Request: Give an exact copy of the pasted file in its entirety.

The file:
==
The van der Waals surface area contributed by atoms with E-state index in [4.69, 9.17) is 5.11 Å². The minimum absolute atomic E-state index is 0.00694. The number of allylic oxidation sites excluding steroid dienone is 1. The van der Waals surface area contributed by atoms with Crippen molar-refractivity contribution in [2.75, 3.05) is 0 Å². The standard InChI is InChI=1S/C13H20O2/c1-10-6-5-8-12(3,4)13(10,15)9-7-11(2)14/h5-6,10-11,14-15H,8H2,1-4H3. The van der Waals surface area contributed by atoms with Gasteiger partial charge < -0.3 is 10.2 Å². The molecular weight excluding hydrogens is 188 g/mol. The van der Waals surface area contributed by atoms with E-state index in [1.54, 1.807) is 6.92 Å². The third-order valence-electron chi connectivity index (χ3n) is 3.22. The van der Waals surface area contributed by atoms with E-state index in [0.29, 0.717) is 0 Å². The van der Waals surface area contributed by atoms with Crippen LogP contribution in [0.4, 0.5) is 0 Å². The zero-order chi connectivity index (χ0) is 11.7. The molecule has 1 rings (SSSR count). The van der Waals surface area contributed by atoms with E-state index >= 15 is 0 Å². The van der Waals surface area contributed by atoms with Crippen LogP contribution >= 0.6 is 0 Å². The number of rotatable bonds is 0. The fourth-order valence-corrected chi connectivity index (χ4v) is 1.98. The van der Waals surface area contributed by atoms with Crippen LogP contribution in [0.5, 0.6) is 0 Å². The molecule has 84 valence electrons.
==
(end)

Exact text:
The van der Waals surface area contributed by atoms with E-state index in [4.69, 9.17) is 5.11 Å². The minimum absolute atomic E-state index is 0.00694. The number of allylic oxidation sites excluding steroid dienone is 1. The van der Waals surface area contributed by atoms with Crippen molar-refractivity contribution in [2.75, 3.05) is 0 Å². The standard InChI is InChI=1S/C13H20O2/c1-10-6-5-8-12(3,4)13(10,15)9-7-11(2)14/h5-6,10-11,14-15H,8H2,1-4H3. The van der Waals surface area contributed by atoms with Gasteiger partial charge < -0.3 is 10.2 Å². The molecular weight excluding hydrogens is 188 g/mol. The van der Waals surface area contributed by atoms with E-state index in [1.54, 1.807) is 6.92 Å². The third-order valence-electron chi connectivity index (χ3n) is 3.22. The van der Waals surface area contributed by atoms with E-state index in [0.29, 0.717) is 0 Å². The van der Waals surface area contributed by atoms with Crippen LogP contribution in [0.4, 0.5) is 0 Å². The zero-order chi connectivity index (χ0) is 11.7. The molecule has 1 rings (SSSR count). The van der Waals surface area contributed by atoms with E-state index >= 15 is 0 Å². The van der Waals surface area contributed by atoms with Crippen LogP contribution >= 0.6 is 0 Å². The number of rotatable bonds is 0. The fourth-order valence-corrected chi connectivity index (χ4v) is 1.98. The van der Waals surface area contributed by atoms with Crippen LogP contribution in [0.5, 0.6) is 0 Å². The molecule has 84 valence electrons.